- Marco Rubio: U.S. at social, moral crossroads
- ‘We’re coming for you, Barack Obama’: Top U.S. official discloses threat from ISIL
- White flags baffle NYPD: ‘We’re lucky it wasn’t a bomb’
- N.Y. Gov. Cuomo’s office interfered with, pressured corruption commission: report
- Brit lawmaker: I would fire on Israel if I lived in Gaza
- VA apologizes to forgotten Marine veteran locked in Fla. clinic, forced to call 911
- U.S. social and economic trends on worrisome track, survey finds
- McDonald nomination unanimously referred to full Senate
- Chuck Norris honorary chairman of NRA voter registration campaign
- GOP outraged Obamacare investigators able to get coverage with fake IDs
Both sides deny there’s civil war in Syria
Russia, U.S. trade charges
Question of the Day
BERLIN — Syrian troops stormed a rebel-held area on the Mediterranean coast Wednesday, driving out opposition fighters and retaking the Haffa region as world leaders debated the mounting violence there and mulled how to quell it.
France’s foreign minister said Syria has descended into “civil war,” a day after the United Nations‘ peacekeeping chief employed the same term to describe the ongoing strife there. But both Syria’s regime and the rebels rejected the notion that a civil war is occurring.
“If you can’t call it a civil war, then there are no words to describe it,” said French Foreign Minister Laurent Fabius, addressing journalists in Paris.
Meanwhile, Russia’s foreign minister accused the U.S. of arming Syria’s rebels, a charge Secretary of State Hillary Rodham Clinton denied while expressing concern over Moscow’s military ties to the regime in Damascus.
“[This] contrasts with what the United States is doing … which is providing arms to the Syrian opposition that are being used against the Syrian government.”
The response from Washington was swift. “The United States has provided no military support to the Syrian opposition. None,” Mrs. Clinton said at the State Department.
“We do not and have not supplied weapons to the Syrian opposition,” White House spokesman Jay Carney said. “You know our position on that, and we’ve made it very clear. That position has not changed.”
The 15-month-old conflict in Syria, sparked during the Arab Spring protests of last year, is pushing the Middle Eastern nation to the brink of total warfare, analysts said.
“Syria is nearing the point of no return,” said Fawaz Gerges, director of the Middle East center at the London School of Economics. “What we are witnessing here is a steady march toward all-out sectarian strife.”
War or civil war
In retaking the mountainous Haffa region along the Mediterranean, Syrian forces helped create a buffer for President Bashar Assad’s hometown of Kardaha in Latakia province, which lies about 20 miles from the region.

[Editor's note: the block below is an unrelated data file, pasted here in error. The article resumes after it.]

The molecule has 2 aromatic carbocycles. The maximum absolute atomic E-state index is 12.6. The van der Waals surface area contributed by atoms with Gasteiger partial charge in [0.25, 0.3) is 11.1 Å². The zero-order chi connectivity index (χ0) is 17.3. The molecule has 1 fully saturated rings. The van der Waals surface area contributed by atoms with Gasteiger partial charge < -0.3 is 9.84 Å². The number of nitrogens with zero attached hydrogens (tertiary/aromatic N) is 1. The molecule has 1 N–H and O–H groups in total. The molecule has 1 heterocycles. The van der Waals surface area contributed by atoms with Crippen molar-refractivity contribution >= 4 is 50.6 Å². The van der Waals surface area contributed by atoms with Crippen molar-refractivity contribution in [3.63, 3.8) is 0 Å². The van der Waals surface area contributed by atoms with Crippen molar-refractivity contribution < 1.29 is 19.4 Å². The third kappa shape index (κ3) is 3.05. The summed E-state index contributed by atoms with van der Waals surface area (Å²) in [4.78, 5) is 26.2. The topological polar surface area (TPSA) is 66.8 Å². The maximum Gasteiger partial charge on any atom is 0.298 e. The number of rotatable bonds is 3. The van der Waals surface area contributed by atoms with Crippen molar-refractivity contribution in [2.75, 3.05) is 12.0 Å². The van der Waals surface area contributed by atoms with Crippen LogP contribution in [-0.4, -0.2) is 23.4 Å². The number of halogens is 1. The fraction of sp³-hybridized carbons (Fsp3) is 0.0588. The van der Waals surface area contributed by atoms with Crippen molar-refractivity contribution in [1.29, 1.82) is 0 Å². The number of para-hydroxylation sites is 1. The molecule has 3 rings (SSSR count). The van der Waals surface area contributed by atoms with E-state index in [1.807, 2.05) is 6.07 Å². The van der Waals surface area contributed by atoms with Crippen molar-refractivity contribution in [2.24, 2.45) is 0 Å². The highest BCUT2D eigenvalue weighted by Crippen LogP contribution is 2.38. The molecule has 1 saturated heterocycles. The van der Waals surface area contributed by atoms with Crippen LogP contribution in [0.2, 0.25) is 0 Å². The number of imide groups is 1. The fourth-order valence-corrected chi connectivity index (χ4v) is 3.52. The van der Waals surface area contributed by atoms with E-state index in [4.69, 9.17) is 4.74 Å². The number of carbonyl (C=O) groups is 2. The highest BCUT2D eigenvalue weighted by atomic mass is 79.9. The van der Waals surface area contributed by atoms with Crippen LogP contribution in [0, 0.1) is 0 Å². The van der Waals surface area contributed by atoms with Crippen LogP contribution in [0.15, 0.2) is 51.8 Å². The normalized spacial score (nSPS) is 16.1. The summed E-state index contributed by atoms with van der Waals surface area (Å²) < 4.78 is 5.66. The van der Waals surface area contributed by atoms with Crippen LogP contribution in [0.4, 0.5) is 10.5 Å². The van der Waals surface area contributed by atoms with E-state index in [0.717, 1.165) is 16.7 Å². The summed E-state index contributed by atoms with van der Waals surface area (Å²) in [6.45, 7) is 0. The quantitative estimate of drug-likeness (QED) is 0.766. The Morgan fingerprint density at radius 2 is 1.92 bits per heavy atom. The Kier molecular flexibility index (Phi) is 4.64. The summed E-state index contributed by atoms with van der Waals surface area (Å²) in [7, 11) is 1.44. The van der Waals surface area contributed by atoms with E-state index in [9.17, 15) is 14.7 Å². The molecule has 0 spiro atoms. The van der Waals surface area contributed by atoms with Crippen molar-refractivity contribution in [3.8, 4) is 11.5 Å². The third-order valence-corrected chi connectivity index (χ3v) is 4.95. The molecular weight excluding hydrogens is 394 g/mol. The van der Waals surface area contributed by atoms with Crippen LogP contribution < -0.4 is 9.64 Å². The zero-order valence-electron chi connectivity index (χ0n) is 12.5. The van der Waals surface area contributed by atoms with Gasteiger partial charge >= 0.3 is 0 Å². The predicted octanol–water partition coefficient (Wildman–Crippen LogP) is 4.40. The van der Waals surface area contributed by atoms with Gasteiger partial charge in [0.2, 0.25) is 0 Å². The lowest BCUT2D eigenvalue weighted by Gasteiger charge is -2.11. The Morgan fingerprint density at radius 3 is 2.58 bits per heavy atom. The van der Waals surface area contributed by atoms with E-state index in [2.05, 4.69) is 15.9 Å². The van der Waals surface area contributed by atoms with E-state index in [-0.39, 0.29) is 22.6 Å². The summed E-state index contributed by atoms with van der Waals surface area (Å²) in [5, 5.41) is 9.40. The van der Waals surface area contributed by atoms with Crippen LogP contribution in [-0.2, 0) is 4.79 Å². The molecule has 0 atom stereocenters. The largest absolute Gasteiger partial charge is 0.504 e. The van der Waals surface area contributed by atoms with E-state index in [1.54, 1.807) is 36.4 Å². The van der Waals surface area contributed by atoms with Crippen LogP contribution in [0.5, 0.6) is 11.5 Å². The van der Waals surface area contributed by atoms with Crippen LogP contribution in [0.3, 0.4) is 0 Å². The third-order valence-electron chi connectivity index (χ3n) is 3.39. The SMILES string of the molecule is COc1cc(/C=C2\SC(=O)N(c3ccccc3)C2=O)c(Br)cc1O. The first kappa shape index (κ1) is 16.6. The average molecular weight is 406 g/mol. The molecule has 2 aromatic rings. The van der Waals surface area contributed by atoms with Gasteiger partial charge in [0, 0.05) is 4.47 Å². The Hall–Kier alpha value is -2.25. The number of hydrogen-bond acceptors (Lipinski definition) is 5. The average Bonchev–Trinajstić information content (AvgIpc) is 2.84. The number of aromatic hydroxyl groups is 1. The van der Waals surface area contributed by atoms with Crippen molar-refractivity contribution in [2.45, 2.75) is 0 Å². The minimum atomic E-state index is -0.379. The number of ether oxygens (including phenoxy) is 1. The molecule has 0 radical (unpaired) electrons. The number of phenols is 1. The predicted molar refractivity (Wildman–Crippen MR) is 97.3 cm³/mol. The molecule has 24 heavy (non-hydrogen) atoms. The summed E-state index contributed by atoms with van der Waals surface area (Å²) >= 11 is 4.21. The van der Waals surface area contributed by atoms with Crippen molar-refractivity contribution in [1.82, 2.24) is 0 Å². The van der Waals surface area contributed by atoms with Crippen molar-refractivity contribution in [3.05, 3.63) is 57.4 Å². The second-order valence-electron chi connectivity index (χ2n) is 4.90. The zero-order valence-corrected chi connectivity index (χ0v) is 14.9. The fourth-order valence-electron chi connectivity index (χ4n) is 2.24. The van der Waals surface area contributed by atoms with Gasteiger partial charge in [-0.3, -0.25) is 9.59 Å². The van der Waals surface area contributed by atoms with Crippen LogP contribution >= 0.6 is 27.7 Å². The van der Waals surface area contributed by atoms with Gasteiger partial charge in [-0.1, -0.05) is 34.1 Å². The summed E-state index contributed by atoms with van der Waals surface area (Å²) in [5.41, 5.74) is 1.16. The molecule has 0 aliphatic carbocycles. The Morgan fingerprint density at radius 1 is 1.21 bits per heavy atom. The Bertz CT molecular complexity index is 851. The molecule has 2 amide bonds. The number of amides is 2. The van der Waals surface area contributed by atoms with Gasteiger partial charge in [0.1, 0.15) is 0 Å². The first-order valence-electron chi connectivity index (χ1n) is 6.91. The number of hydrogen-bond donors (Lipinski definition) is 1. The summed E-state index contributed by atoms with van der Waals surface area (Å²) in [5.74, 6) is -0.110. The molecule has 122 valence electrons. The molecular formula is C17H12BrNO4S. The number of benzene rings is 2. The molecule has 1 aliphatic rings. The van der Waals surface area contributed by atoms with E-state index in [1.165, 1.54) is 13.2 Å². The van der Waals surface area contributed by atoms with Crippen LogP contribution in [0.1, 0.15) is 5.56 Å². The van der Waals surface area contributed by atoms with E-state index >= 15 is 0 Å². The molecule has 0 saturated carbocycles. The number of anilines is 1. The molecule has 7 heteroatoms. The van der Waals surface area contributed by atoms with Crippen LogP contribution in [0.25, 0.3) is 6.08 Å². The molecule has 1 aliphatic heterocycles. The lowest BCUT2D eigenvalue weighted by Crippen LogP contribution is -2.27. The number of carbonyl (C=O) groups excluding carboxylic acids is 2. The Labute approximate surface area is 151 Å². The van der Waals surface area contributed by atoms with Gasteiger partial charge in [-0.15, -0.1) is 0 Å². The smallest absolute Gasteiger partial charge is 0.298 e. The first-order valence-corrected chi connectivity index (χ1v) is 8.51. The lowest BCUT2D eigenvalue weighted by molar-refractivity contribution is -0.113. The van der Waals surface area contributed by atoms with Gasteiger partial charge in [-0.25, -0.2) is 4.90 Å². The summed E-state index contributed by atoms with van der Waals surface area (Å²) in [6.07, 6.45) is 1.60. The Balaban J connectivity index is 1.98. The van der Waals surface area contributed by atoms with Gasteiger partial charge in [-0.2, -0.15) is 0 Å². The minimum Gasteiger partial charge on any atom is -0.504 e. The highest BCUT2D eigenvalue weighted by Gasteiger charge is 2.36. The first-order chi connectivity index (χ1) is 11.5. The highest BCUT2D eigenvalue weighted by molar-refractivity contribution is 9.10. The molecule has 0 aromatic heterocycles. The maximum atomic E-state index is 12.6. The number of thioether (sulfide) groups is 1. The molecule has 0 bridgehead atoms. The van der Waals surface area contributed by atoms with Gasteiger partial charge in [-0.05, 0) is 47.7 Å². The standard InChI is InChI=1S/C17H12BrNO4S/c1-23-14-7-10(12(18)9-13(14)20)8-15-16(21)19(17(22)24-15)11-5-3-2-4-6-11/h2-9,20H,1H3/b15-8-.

Latakia is the heartland of the Alawite minority to which Mr. Assad and the ruling elite belong, although there is a mix of religious groups there, the Associated Press reported.
Syria’s army and the opposition’s Free Syrian Army are clashing in towns and villages throughout the country.
Last month in the town of Houla, 108 people were massacred, including women and children, in one of the bloodiest incidents since the uprising began. The Assad regime denied its troops were behind the killings and blamed foreign terrorists.
© Copyright 2014 The Washington Times, LLC. Click here for reprint permission.
About the Author
Susan Crabtree is an award-winning investigative reporter with more than 15 years of reporting experience in Washington, D.C. Her reporting about bribery, corruption and conflict-of-interest issues on Capitol Hill has led to several FBI and ethics investigations, as well as consequences for members within their caucuses and at the ballot box. Susan can be reached at firstname.lastname@example.org.
- GOP senators want IG probe of Sebelius' 'Obamacare' fundraising
- Teaming up with Christie, Obama says Jersey shore 'back in business'
- No Moore: Obama flubs name of Oklahoma city devastated by tornado, calls it 'Monroe'
- Obama to Okla. tornado victims: 'We have got your back'
- Aide involved in Benghazi talking points scrubbing promoted by Obama
Latest Blog Entries
Ashish Kumar Sen is a reporter covering foreign policy and international developments for The Washington Times.
Prior to joining The Times, Mr. Sen worked for publications in Asia and the Middle East. His work has appeared in a number of publications and online news sites including the British Broadcasting Corp., Asia Times Online and Outlook magazine.
- Boko Haram takes credit for abduction of Nigerian schoolgirls, threatens to sell them
- Al Qaeda core degraded, but 'more aggressive' affiliates still pose threat to U.S.
- Political uncertainty and violence in first Iraqi election since U.S. withdraw
- Egypt judge sentences 683 Islamists to death over Morsi-tied violence
- Doctor's killing in latest Afghanistan attack puts NGOs in crosshairs
TWT Video Picks
The subsidies are a hit with patients who don't exist
- CARSON: Costco and the perils of mixing politics and business
- House task force to recommend National Guard on border, faster deportations
- Democratic Sen. John Walsh plagiarized War College master's thesis: report
- 'We're coming for you, Barack Obama': Top U.S. official discloses threat from ISIL terrorists
- Obama orders Pentagon advisers to Ukraine
- Netanyahu's Wikipedia page replaced with giant Palestinian flag
- David Perdue defeats Jack Kingston in Georgia Republican Senate primary runoff
- Hezbollah warring in Syria could join fight against Israel
- Despite rhetoric, gun prosecutions plummet under Obama
- DEACE: How to go from civil rights icon to bigot in one quote
Obama's biggest White House 'fails'
Celebrities turned politicians
Athletes turned actors
20 gadgets that changed the world
Fighting in Iraq